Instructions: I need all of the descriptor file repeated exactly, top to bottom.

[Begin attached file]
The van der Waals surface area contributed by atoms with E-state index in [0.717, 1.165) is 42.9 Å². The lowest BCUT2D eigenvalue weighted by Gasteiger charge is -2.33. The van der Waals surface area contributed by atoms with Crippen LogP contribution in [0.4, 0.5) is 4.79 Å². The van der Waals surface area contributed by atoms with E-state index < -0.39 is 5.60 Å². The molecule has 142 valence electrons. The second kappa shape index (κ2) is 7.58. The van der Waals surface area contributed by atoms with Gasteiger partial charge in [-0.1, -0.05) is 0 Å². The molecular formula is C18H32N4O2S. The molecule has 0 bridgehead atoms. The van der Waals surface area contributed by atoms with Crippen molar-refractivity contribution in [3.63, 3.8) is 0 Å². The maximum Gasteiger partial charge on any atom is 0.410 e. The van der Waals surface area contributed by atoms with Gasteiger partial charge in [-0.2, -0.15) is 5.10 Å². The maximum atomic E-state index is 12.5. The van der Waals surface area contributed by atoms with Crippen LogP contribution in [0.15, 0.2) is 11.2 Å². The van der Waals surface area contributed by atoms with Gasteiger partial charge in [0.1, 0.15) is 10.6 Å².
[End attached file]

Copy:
The van der Waals surface area contributed by atoms with E-state index in [0.717, 1.165) is 42.9 Å². The lowest BCUT2D eigenvalue weighted by Gasteiger charge is -2.33. The van der Waals surface area contributed by atoms with Crippen LogP contribution in [0.4, 0.5) is 4.79 Å². The van der Waals surface area contributed by atoms with E-state index < -0.39 is 5.60 Å². The molecule has 142 valence electrons. The second kappa shape index (κ2) is 7.58. The van der Waals surface area contributed by atoms with Gasteiger partial charge in [-0.1, -0.05) is 0 Å². The molecular formula is C18H32N4O2S. The molecule has 0 bridgehead atoms. The van der Waals surface area contributed by atoms with Crippen molar-refractivity contribution in [3.63, 3.8) is 0 Å². The maximum Gasteiger partial charge on any atom is 0.410 e. The van der Waals surface area contributed by atoms with Gasteiger partial charge in [-0.2, -0.15) is 5.10 Å². The maximum atomic E-state index is 12.5. The van der Waals surface area contributed by atoms with Crippen LogP contribution in [0.15, 0.2) is 11.2 Å². The van der Waals surface area contributed by atoms with Gasteiger partial charge in [0.1, 0.15) is 10.6 Å².